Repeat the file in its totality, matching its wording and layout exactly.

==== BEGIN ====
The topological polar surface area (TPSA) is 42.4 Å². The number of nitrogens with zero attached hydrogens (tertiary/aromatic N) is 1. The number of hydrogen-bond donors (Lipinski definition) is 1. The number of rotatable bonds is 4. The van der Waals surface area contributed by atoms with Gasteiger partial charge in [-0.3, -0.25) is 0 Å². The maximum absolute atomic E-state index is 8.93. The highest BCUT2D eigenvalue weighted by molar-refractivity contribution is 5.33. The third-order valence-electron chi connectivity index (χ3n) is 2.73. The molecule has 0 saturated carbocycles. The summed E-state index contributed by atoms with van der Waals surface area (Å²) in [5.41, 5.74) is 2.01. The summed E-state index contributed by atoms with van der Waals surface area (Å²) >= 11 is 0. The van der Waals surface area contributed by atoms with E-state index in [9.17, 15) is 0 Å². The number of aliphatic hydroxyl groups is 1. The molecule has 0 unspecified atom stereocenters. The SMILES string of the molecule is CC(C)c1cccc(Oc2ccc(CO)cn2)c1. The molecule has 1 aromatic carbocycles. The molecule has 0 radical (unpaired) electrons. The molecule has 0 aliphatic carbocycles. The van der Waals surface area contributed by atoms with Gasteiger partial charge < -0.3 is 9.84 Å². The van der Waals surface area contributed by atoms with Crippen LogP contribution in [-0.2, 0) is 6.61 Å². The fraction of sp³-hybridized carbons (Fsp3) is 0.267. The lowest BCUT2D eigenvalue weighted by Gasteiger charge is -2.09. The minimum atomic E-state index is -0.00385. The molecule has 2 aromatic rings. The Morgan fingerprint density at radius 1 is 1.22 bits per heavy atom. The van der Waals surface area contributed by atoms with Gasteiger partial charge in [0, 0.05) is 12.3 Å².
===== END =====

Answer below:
The topological polar surface area (TPSA) is 42.4 Å². The number of nitrogens with zero attached hydrogens (tertiary/aromatic N) is 1. The number of hydrogen-bond donors (Lipinski definition) is 1. The number of rotatable bonds is 4. The van der Waals surface area contributed by atoms with Gasteiger partial charge in [-0.3, -0.25) is 0 Å². The maximum absolute atomic E-state index is 8.93. The highest BCUT2D eigenvalue weighted by molar-refractivity contribution is 5.33. The third-order valence-electron chi connectivity index (χ3n) is 2.73. The molecule has 0 saturated carbocycles. The summed E-state index contributed by atoms with van der Waals surface area (Å²) in [5.41, 5.74) is 2.01. The summed E-state index contributed by atoms with van der Waals surface area (Å²) >= 11 is 0. The van der Waals surface area contributed by atoms with E-state index in [9.17, 15) is 0 Å². The number of aliphatic hydroxyl groups is 1. The molecule has 0 unspecified atom stereocenters. The SMILES string of the molecule is CC(C)c1cccc(Oc2ccc(CO)cn2)c1. The molecule has 1 aromatic carbocycles. The molecule has 0 radical (unpaired) electrons. The molecule has 0 aliphatic carbocycles. The van der Waals surface area contributed by atoms with Gasteiger partial charge < -0.3 is 9.84 Å². The van der Waals surface area contributed by atoms with Crippen LogP contribution in [-0.2, 0) is 6.61 Å². The fraction of sp³-hybridized carbons (Fsp3) is 0.267. The lowest BCUT2D eigenvalue weighted by Gasteiger charge is -2.09. The minimum atomic E-state index is -0.00385. The molecule has 2 aromatic rings. The Morgan fingerprint density at radius 1 is 1.22 bits per heavy atom. The van der Waals surface area contributed by atoms with Gasteiger partial charge in [0, 0.05) is 12.3 Å².